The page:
In a recent edition of Entrepreneur magazine, Idil Abshir writes, “In Africa’s emerging startup communities… failure still carries a heavy stigma. Failure doesn’t make you stronger; failure makes you a failure. And the consequences of an entrenched unwillingness to talk about it can be bad for local economies and catastrophic for small-business people.”
Inspired by Abshir’s insight, here are five areas where we admit that we’ve failed in our first five months of existence:
1. Coverage imbalances
Geographically, our core coverage area spans most of northeast Africa, including Somalia, Ethiopia, South Sudan, Sudan, Kenya and Uganda. Since our founding in January 2017, we’ve done most of our reporting from these first three countries and significantly less from Uganda and Kenya.
Because Uganda and Kenya have fairly well-saturated media markets, we opted to focus more of our resources — editorial and otherwise — on underserved areas, namely, Ethiopia, Somalia and South Sudan. The logic here is driven by both editorial and business considerations: untold stories are news, by definition, and underserved media markets are easier to break into than saturated media markets.
While this is probably the right strategic choice, the opportunity cost is that we may be missing some of East Africa’s biggest stories. Hopefully, we’ll strike a better balance in the months to come. We’re convinced that there are a lot of untold stories in Uganda and Kenya that require professional investigative work.
At The Messenger, we believe that there’s usually more than one way to tell the same story, and sometimes the lens is better than the pen.
For a variety of business and editorial reasons, we’ve leaned so far more heavily toward written work over pictorials. This could be listed among our early failures because it creates a skewed impression of what we’re all about and the editorial direction that we’d like to take. Professional photojournalism is definitely going to be a bigger part of The Messenger at some point to come.
3. Revenue shy
Revenue-generation has not been an immediate priority for The Messenger. As a startup, it’s certainly important to develop income streams, but it’s more urgent and more important to build product quality and brand recognition. That’s been the focus in the first few months.
Our business plan calls for rolling out new premium digital products next year to bring in significant revenues. Yet we need to be careful about this because we want to preserve the better part of our journalism as a public good. We also don’t want to create a reader experience that involves lots of distracting and often irrelevant promotions by third-parties.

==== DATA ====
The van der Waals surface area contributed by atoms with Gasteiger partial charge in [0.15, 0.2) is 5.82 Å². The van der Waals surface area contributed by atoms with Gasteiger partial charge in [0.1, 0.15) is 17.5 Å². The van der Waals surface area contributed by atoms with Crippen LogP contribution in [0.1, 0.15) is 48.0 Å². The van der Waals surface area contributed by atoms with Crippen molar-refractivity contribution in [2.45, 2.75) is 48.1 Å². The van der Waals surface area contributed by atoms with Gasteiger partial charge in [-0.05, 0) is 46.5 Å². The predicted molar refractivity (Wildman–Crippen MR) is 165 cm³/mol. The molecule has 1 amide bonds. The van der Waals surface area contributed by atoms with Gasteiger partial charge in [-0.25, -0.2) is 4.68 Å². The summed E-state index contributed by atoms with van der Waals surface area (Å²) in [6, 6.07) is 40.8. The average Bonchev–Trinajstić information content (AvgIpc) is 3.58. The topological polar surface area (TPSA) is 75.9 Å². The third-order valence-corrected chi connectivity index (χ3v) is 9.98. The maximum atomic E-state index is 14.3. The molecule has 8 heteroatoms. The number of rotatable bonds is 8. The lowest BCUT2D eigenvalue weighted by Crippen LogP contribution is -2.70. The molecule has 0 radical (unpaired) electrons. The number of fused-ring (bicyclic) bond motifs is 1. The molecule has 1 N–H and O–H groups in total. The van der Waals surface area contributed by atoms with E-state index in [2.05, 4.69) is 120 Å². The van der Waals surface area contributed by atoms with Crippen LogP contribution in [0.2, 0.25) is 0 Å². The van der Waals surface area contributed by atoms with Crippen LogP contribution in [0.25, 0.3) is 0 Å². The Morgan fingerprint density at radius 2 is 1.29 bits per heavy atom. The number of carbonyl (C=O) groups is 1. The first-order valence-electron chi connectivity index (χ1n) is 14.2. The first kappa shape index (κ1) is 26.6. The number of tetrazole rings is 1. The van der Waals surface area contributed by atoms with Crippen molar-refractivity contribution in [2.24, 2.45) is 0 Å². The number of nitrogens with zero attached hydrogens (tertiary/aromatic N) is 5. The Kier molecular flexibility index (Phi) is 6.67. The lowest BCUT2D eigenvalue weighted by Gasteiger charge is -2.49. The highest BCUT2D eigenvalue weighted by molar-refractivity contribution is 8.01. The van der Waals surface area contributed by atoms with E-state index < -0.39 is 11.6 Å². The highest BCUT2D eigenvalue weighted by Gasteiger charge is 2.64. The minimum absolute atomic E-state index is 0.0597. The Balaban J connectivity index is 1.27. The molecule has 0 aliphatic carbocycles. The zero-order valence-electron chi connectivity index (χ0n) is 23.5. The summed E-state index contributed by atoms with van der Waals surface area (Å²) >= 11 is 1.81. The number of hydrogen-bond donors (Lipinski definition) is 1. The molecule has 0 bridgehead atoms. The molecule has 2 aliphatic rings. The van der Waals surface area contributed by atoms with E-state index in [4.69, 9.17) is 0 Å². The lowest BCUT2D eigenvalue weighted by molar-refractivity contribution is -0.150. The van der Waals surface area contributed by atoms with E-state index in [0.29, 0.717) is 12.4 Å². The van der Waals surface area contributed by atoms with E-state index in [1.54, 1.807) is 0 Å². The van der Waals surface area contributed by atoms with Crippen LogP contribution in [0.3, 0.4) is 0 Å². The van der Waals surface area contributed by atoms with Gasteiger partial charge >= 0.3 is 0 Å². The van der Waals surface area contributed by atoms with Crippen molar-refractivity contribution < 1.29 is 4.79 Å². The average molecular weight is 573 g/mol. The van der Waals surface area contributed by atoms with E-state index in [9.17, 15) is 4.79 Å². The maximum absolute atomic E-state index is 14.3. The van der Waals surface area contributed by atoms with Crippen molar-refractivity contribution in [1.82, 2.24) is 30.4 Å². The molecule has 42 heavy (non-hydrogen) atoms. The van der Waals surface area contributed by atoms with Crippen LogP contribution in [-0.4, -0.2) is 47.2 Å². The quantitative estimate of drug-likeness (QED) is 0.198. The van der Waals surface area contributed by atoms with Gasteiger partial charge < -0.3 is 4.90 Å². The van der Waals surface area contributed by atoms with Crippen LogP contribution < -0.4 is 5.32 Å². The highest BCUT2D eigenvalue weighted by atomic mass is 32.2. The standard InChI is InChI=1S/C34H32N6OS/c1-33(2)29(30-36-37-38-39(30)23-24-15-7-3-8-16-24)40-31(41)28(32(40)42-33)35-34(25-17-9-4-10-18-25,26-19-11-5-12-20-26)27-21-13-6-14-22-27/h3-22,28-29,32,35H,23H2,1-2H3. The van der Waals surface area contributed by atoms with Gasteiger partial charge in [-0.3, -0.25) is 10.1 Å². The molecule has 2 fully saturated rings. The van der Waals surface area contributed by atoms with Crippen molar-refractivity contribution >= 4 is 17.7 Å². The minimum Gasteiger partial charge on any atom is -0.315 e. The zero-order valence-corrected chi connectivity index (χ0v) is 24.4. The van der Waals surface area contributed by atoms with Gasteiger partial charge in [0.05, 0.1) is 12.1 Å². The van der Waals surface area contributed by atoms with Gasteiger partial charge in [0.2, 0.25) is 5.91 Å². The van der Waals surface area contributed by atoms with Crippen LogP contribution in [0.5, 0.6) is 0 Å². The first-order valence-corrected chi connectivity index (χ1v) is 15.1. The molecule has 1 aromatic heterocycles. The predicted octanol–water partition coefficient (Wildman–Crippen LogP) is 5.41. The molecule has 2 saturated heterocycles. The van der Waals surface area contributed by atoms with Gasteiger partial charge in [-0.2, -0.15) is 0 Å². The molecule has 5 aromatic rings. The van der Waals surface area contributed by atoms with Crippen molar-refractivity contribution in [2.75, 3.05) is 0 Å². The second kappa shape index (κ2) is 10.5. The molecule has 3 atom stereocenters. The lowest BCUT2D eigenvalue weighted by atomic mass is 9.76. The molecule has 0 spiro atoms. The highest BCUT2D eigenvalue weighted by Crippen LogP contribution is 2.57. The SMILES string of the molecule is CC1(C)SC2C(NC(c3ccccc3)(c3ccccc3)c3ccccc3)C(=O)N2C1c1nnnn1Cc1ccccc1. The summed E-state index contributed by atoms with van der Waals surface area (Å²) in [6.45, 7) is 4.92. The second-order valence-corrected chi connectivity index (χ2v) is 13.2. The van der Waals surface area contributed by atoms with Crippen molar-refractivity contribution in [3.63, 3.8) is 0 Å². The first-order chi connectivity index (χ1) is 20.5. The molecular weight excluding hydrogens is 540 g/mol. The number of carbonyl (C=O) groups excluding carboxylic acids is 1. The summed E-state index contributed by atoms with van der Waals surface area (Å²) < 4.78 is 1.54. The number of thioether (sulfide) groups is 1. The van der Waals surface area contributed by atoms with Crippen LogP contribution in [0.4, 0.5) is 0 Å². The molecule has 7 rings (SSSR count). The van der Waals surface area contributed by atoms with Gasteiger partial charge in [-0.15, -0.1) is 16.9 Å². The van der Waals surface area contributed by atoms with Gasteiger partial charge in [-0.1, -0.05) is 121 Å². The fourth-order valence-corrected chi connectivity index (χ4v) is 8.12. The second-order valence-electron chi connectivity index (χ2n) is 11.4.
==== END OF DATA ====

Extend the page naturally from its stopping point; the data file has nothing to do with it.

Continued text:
The downside of our approach is that, in the meantime, stakeholders lack clarity about the future of The Messenger. So as an interim measure, we’ve just introduced a system whereby readers can voluntarily patronize our work. Since our journalism really is a public good, we’re hoping for some contributions from people of goodwill who recognize it as such and commit to help sustain and grow the business.
4. Failure to study peers & competitors
The Messenger isn’t aiming to beat out all the competition as an end in itself. We believe that plurality is generally healthy in the media field. But we do need to stand out to survive.
No doubt, we have much to learn from our peers and competitors. The Messenger was launched without formal market research. Not ideal! As we continue to grow and learn, we’ll need to come up with more structured ways of looking outward and learning from our peers’ successes, avoiding their failures, and looking for opportunities. This is all the more important because we’re keen to establish external strategic partnerships for both journalistic and business reasons.
5. Soft launch = low excitement
“If you are not embarrassed by the first version of your product, you’ve launched too late.” — Reid Hoffman, founder of LinkedIn
Success in journalism these days is about building trust with audiences, and that takes time. So we opted for a soft launch sooner rather than a hard launch later. We started reporting and publishing for The Messenger well before we had a ‘perfect’ product to offer.
The upside of this is that we’ve been able to learn and grow step by step and attract reader interest and loyalty bit by bit. The downside is that we didn’t ever generate much sense of excitement around our launch. The hard launch option tends to do that better.
Energy is important in any startup operation. We want people to be excited about The Messenger and what we’re trying to do. But building up a credible reputation in journalism takes time. It’s more a marathon than a sprint. Finding the right balance between investing toward the future and creating impact now is an ongoing matter of discernment.
This post is part of a series of planned updates on the business side of our journalism. Interested in learning more? Sign up for our weekly email newsletter to keep up.
Read the previous post in this series here: Blog: The Messenger’s 3-year plan.